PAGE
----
man empire was divided in after ages. It was so far from being in the days of the latter, that the God of heaven set up his kingdom, in any peculiar sense; that it may rather be said to have been in their days, that Satan was suffered to erect the Papal and Mohammedan pillars of his kindgom; and the Church of Christ fled into the wilderness for 1260 years.
This passage in Dan. ii, 44, is one of those predic. tions, which are constructed with a view to receive a twofold accomplishment. Its first accomplishment has been just noted. But its ultimate one is still future, and will be fulfilled in the destruction of Antichrist, with his ten horns; and the introduction of the Millennium. The latter event is clearly connected with the passage. The Stone cut out of the mountain without hands, is to smite the image upon the feet; (the parts of it then in power) upon which the iron, the clay, the brass, the silver, and the gold, are dashed in pieces, and like chaff are blown away; and the Stone becomes a great mountain, and fills the world. This will be fulfilled in the battle of that great day of God Almighty, and the subsequent Millennium. But though this be the ultimate fulfilment of the passage, it had a primary fulfilment in the apostolic age; in which we learn that the primitive ten horns of the Roman Beast were then in existence.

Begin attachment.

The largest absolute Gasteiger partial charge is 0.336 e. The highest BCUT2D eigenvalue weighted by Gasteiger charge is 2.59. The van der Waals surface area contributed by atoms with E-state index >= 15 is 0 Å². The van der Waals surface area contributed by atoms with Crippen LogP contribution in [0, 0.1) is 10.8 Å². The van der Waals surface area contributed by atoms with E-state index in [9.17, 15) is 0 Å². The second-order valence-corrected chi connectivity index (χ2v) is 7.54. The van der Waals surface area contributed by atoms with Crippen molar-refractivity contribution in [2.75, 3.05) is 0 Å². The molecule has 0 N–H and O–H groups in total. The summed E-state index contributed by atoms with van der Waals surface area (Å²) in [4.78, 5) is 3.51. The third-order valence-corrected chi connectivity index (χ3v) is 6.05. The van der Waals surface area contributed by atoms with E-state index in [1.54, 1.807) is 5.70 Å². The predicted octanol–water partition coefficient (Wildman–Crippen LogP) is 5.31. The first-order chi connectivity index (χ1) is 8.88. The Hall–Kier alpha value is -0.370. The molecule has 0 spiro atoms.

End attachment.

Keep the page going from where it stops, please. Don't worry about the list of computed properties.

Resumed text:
There is one passage, which at first view may seem to militate against this interpretation; viz. Dan. vii, 24, And the ten horns out of this kingdom are ten kings, which shall rise; and another shall rise after them, and he shall be diverse from the first, and he shall subdue three kings. This may seem to indicate, that these ten kingdoms were to be at some period subsequent to the Roman empire; or were to rise from its ruins. But the text does not necessarily convey such an idea. If the arguments in favor of the forementioned scheme, be conclusive, and this text be fairly capable of receiving a construction, which accords with it, such a construction must obtain. The ten horns, according to the scheme above given, did indeed rise out of the Roman empire. The Roman government was first.